Letting your pet take a dip is great, but watch out! Cyanobacteria in water are a major risk to dogs.
Indeed, these tiny organisms cause fatal poisonings in our four-legged friends every year. Found in rivers and at sea, caution is essential. Nature & Garden informs you on how to keep your dog safe.
What are cyanobacteria?
First off, it’s good to know cyanobacteria are nothing new: they have been around for 2 to 3 billion years. They exist in plants, water, and sand. They thrive in light, warmth, and nutrients, which is why they love summer and warm ponds. To survive, as part of their lifecycle, they produce toxins.
Sadly, these can turn deadly for dogs. Specifically, the toxins involved are hepatotoxins (affecting the liver), dermatotoxins (skin issues), and neurotoxins (death from respiratory muscle paralysis).
During heatwaves, cyanobacteria boom. Without heavy rain, their concentration increases, forming green or blue layers on water surfaces or spongy, black clumps at the bottom. Water samples are the only way to identify which toxin type is prevalent in a specific area.
How do dogs get exposed?
Dogs can get poisoned by cyanobacteria in three distinct ways:
- swimming in fresh or salt water;
- drinking contaminated water;
- or making contact with a tainted surface.
Clinical signs of poisoning show up barely minutes after contact with cyanobacteria. The severity is proportional to the type and amount of toxin the bacteria releases.
- Hepatotoxins lead to symptoms such as vomiting, diarrhea, lethargy, liver failure, coagulation disorders, and drooling.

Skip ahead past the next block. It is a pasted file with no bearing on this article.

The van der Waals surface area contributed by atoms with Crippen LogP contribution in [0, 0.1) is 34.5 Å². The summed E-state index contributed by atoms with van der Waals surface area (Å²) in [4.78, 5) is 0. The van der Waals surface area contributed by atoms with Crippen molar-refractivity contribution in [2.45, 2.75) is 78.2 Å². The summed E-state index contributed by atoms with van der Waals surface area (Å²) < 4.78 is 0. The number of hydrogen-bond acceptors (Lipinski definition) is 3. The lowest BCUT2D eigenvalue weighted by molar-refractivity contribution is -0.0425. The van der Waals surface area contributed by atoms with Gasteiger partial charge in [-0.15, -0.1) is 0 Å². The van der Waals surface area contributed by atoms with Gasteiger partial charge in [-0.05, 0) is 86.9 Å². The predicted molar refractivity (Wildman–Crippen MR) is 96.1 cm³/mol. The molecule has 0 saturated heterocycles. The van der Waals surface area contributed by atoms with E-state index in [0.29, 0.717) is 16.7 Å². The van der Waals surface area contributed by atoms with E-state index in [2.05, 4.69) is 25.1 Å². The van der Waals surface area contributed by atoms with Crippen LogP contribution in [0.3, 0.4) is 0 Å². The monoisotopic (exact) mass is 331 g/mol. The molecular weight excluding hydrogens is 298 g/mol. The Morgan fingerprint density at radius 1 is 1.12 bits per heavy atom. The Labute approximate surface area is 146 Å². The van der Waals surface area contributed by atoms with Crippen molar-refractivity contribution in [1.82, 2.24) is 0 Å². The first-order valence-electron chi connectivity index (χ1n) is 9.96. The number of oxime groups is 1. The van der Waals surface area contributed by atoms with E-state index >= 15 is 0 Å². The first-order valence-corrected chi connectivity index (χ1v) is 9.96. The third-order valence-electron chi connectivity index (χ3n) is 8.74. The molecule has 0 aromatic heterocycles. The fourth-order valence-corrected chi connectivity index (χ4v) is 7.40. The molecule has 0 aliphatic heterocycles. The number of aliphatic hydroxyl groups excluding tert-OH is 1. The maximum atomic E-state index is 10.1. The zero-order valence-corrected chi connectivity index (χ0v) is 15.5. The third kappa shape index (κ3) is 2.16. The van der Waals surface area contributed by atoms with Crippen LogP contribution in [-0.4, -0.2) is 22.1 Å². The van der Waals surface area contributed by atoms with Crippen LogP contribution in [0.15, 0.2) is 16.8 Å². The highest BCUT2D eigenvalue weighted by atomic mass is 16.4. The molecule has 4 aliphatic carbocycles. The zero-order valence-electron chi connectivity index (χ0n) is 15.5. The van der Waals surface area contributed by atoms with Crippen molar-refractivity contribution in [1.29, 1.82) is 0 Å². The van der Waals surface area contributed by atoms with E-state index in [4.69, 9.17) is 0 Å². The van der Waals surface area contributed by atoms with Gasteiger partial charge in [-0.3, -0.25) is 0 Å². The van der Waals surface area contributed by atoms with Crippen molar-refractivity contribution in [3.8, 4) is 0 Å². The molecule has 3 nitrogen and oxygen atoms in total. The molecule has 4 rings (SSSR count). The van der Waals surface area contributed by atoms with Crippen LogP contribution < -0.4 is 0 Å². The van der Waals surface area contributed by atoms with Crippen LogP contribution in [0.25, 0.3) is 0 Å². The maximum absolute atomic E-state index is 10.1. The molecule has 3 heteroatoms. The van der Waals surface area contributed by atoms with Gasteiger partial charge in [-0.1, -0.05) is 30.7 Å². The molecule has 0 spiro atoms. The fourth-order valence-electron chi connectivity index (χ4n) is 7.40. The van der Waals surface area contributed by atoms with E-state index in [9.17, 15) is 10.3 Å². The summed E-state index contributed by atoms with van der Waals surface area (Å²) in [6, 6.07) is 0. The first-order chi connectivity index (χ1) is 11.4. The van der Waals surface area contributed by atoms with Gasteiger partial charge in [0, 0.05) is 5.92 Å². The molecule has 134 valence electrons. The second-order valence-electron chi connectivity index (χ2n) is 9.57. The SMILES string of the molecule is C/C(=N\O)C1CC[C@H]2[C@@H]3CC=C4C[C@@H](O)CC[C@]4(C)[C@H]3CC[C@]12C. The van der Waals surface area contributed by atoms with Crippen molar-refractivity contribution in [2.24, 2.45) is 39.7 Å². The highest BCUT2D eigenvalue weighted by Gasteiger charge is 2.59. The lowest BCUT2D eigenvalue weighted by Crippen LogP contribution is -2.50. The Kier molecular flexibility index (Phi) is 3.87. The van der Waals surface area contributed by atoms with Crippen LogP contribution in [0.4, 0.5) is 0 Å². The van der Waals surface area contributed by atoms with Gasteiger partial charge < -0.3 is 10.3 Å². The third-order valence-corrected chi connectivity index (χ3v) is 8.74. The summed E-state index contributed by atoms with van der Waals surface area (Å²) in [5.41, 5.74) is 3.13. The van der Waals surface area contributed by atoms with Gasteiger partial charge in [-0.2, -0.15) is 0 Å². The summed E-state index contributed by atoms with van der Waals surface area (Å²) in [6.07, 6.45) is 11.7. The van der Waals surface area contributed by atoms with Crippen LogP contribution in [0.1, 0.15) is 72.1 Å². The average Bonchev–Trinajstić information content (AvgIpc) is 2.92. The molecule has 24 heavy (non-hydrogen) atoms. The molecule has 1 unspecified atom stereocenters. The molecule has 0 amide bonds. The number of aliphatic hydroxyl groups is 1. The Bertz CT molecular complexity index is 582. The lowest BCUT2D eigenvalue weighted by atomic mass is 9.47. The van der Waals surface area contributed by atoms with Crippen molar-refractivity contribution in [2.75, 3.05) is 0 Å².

- Dermatotoxins cause skin and mucous membrane irritation.
- Neurotoxins bring on the most severe symptoms: paralysis, respiratory distress, seizures, and even death.
Treatment for dog cyanobacteria poisoning:
Sadly, no specific treatment exists. If hepatotoxins or dermatotoxins poison a dog, a vet alleviates visible symptoms like seizures or diarrhea and might induce vomiting. This helps your pet overcome the poisoning.
However, heavy neurotoxin poisoning results in rapid death for your pet, around 30 minutes.
As a result, cyanobacteria pose a genuine threat to dogs, and prevention remains their best protection.
How to protect your dog?
- Keep an eye out for any green or bluish surfaces on the water.
- Under the water, especially in rivers, avoid all clusters of blackish sponge-like material (sometimes it floats instead).
- On your walks, bring along fresh water for your dog to drink from. This prevents your dog from lapping up contaminated water sources (cloudy with bluish reflections).
- Keep your dog leashed in risky areas. When a suspicious death is reported, water samples are taken for analysis, and typically, authorities post a sign that prohibits swimming with the reason stated (humans are also at risk).
- Check with your local town hall, the tourist office during vacations, or dedicated websites to identify affected areas.
- Rinse your dog’s fur thoroughly after every summer swim.
Did your dog take a risky dive? Don’t wait for symptoms to appear! Get them to your vet or an emergency vet clinic ASAP. Time is of the essence!